Let us know how it goes. But until then, why continue tormenting us, the silent readers of this blog, and yourselves? No one is learning anything from this conversation. Quite the opposite, in fact.

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  7. Massimo,

    At this point I have to conclude that you have a poor conception of human reason. There are all sorts of things I do not because I feel like doing them, but because I think they are right, or good, or useful.

    Which of us can claim to have a good conception of human reason? Human reason has in common with quantum physics in that the people who claim to understand it probably don’t.

    But you are still leaving out the crucial step. If I do the right, good or useful thing and ask myself why I did that the right, good or useful thing rather than, say, pursue my own self interest I cannot find any objective reason why I should. If I cannot find any objective reason why I did these these things then it was either arbitrary or it was because I felt that I should do the right, good or useful thing.

    Can you give an objective reason why you should do what you thought was the right, good or useful thing? If there was an objective reason then you would know it. If you don’t know it then it was either arbitrary or based on emotion. If it is based on emotion then it is better to put those emotional commitments up front.

    In a sense, you are making one of the two mistakes Baggini’s book is about: hyper-rationalism on one side, denial of a fundamental role to reason on the other side.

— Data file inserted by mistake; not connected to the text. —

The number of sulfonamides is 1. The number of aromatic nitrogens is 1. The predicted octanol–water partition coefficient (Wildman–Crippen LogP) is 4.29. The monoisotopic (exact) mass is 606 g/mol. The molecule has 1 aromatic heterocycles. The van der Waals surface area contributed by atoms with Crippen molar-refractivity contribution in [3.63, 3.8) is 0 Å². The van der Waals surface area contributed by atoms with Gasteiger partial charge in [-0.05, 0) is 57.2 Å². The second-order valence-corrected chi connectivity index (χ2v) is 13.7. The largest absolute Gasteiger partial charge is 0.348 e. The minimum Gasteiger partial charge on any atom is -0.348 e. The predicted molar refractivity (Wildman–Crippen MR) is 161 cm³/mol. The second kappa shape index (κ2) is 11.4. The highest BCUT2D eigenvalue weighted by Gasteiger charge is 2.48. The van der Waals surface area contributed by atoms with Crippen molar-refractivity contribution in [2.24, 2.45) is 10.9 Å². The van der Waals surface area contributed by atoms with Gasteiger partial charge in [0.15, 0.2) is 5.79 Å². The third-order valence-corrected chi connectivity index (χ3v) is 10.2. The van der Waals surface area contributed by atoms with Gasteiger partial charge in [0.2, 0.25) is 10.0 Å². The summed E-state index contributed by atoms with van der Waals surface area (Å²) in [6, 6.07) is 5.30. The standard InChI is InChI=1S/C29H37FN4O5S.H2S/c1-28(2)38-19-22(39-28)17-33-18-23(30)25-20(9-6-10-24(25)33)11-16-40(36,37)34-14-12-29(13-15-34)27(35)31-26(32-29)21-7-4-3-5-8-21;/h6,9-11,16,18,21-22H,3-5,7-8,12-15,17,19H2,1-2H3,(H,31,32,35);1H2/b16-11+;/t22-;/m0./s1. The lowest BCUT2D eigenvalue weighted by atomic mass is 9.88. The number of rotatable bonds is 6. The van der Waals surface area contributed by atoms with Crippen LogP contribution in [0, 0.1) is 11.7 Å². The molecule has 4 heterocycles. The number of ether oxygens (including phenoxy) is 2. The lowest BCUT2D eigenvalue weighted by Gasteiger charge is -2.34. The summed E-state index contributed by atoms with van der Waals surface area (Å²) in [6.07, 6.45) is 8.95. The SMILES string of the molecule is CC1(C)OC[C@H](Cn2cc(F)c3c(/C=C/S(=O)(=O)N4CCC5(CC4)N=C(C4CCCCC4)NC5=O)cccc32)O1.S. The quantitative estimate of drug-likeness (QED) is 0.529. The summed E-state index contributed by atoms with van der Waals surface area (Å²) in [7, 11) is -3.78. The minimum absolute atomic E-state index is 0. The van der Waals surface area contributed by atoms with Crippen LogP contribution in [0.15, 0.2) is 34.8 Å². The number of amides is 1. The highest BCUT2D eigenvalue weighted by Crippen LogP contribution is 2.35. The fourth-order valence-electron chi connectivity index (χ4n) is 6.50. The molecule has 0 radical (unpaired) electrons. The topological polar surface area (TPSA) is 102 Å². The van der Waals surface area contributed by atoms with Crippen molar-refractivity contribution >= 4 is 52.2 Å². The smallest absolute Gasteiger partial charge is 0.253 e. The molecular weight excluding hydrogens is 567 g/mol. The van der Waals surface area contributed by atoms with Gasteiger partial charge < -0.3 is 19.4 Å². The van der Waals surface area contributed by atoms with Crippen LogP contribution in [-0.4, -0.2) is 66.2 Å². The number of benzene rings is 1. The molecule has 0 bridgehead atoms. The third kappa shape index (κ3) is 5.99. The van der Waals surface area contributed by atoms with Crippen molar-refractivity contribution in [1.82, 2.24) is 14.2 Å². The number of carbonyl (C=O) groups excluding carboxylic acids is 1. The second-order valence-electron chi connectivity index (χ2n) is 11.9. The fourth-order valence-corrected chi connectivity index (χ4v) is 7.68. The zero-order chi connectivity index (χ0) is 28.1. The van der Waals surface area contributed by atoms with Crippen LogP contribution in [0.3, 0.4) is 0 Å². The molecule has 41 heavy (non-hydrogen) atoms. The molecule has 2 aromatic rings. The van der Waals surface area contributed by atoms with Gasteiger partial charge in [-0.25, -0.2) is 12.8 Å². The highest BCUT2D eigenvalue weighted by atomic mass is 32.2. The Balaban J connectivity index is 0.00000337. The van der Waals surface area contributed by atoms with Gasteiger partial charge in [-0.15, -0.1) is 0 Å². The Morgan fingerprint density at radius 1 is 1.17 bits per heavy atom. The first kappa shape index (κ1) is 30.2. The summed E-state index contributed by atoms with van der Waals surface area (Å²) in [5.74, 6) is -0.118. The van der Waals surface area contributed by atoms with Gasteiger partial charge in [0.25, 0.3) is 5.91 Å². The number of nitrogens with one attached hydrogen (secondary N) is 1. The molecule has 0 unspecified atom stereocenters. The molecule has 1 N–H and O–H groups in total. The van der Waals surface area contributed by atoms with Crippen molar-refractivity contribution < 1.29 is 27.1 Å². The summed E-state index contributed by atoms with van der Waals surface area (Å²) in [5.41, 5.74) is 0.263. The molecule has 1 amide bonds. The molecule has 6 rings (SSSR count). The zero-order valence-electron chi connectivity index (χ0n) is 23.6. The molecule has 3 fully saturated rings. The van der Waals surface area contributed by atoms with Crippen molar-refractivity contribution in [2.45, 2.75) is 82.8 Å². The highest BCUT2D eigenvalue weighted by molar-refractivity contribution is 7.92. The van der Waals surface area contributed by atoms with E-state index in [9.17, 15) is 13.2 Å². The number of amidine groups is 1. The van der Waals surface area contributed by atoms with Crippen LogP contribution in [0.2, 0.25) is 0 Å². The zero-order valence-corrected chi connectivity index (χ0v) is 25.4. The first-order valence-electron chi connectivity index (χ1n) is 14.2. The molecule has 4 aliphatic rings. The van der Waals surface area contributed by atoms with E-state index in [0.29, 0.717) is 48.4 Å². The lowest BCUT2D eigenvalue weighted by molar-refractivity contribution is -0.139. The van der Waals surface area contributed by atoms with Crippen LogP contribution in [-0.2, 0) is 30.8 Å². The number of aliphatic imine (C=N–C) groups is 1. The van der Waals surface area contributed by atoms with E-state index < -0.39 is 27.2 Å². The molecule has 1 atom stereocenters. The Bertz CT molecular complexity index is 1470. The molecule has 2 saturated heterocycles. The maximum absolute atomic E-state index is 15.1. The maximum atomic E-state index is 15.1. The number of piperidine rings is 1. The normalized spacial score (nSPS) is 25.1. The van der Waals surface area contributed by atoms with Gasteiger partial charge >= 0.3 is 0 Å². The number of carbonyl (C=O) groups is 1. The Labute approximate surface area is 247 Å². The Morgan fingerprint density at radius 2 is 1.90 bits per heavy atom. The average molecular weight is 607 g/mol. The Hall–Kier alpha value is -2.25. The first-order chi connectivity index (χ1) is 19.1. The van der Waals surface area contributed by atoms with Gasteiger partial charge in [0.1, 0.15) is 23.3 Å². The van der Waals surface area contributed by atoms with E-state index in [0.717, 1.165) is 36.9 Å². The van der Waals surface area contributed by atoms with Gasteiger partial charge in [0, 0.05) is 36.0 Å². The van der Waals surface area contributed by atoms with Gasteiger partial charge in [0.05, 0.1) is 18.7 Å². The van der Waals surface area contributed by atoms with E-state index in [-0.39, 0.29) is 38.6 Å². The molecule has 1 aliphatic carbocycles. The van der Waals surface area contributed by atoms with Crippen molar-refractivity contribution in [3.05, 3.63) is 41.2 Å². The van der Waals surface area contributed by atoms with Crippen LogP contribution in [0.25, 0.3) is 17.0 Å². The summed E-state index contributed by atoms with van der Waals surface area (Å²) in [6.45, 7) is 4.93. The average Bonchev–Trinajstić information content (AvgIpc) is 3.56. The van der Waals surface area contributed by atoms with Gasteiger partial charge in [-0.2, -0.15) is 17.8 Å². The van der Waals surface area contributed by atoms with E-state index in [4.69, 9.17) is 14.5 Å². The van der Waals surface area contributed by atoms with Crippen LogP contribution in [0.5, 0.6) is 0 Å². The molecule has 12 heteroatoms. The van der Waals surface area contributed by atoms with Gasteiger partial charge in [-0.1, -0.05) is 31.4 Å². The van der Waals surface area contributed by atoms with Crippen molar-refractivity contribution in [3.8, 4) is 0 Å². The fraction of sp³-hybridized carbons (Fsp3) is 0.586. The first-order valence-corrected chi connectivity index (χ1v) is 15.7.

Help me out here. Which thing that I said implies I am making those mistakes?

    I think the mistake you are making is the assumption that if I don’t agree with Baggini it can only be because I have not understood what he says.

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  8. Even if there were some procedure that gives us the objectively right answer to moral questions, one thing I can be sure of is that I don’t know that procedure.

    So it follows that I can’t be using that procedure and so my moral decisions must either be arbitrary or based on emotions. Decisions based on emotions are at least better than arbitrary decisions. I can’t not make moral decisions so until I find that procedure the only kind of moral reasoning I can pursue is one that is based on emotions.

    If anyone else was using this procedure then they would know what this procedure is and would be able to lay it out so that we could all know it.

    But no one seems to be able to do this and so it seems that no one else has a procedure that gives objectively right answers to moral questions.

    So we are left with the inescapable conclusion that even if there is a procedure for getting the objectively right answer to moral decisions, everyone’s moral decisions are also either arbitrary or based on emotions.

    In this case the only non-rational approach is to be in denial about the role emotion plays in our decisions.

    The claim that moral reasoning about decisions based on emotions is not rational doesn’t bear water.

    The first point is that there are objectively true facts about what I want and don’t want and so we can reason with those objectively true facts.

    I can adopt one axiom “If x is the thing I most want to do or the thing among unavoidable options that is the least abhorrent to me and I cannot discover any objective reason why I should not do x then I will do x”

    That seems perfectly reasonable to me, but if it does not seem reasonable to anyone else then it does not mean that it cannot be used as part of a rational process.

    So if I have a valid argument using this axiom and objectively true premises then that is a rational argument, pretty much by definition.

    This does not preclude that it is oftent he case that the thing I most want to do is to benefit society but does not impose the unrealistic condition that I will always want to do it.